creasinely large proportion of the total shipments (about 30 per cent
in 1891j. Banca and Billiton produce about 10,000 tons annually, of
which some 7600 tons go to Holland. Tasmania exports 3000-3500
tons yearly ; Queensland, 2500-3000 ; New South Wales, apparently
4000-6000 tons, but these are chiefly re-shipments of Tasmanian and
Queensland produce. California sometimes affords 60-60 Ums
Bolivia is a steady shipper of 1600-2000 tons a year, all to England.

The greatest consumption of tin is for making tinplate — exoer
ingly thin sheet iron covered with a tin coating — and the grea,
development of this industry of late years has been in the canned
provision trade. The market values of tin, and therefore of its ore,
fluctuate seriously, if not suddenly, say from SOI. to 90/. a ton for pig-
tin. The basis of valuation of tin ores is by chemical assay, the per-
centage of metallic tin being worked out as tin oxide (black tin).
Certcdn impurities or foreign substances detract from the market
value of the sample. Titamum is not of serious moment. Tungsten
lowers the standard, though, when a market can be found for the
product, the ore may be freed from tungsten by treating with Bodn
' sulphate, and washing out the soda tungstate. Tantalum and niobium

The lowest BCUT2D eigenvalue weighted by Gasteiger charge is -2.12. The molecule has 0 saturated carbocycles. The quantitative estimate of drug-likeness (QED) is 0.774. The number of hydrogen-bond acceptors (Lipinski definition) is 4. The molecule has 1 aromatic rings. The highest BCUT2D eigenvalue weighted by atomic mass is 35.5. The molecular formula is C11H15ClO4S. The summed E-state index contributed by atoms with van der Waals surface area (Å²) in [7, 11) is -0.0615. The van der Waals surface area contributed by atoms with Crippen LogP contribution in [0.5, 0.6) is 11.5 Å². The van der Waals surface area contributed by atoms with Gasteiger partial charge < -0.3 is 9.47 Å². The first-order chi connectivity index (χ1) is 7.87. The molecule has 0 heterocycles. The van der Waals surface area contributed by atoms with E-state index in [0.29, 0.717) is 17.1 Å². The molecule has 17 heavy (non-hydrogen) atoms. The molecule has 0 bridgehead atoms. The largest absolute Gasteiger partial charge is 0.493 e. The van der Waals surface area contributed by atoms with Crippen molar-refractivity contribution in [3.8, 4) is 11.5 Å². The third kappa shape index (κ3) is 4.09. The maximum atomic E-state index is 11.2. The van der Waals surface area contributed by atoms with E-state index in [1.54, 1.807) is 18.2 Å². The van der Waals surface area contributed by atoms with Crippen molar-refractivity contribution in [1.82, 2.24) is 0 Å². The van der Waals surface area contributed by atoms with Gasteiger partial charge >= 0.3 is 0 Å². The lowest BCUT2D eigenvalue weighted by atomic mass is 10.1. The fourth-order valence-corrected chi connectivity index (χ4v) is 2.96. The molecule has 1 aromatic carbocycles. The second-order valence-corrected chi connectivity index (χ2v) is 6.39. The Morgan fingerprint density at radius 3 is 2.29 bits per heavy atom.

^^"0 found as the minerals columbite and tantalite in many samples of
"^^^•^ ore, and are injurious by alloying with and lowering the quality
* J'e tin during the smelting. All impurities, such as sulphur,
s (iron or copper), arsenic, &c., leiewi to deductions by the



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METALLIFEROUS MINERALS. 635

smelter, as they increase the oost of treatment. At Singapore, the
smelting charges are 5Z. 5«. a ton on ore assaying 70 per cent, and
upwards, 61. for 65-70 per cent., and 72. for 60-65 per cent. ; in addi-
tion to which, deductions are made of *2-'5 unit per cent of im-
purities, and further deductions for smelting losses, viz. 2 units on ore
assaying 70 per cent, and over, 3 units on 65-70 per cent., 4 units on
62-65 per oent., and 5 units^ on 60-62 per cent., so that an impure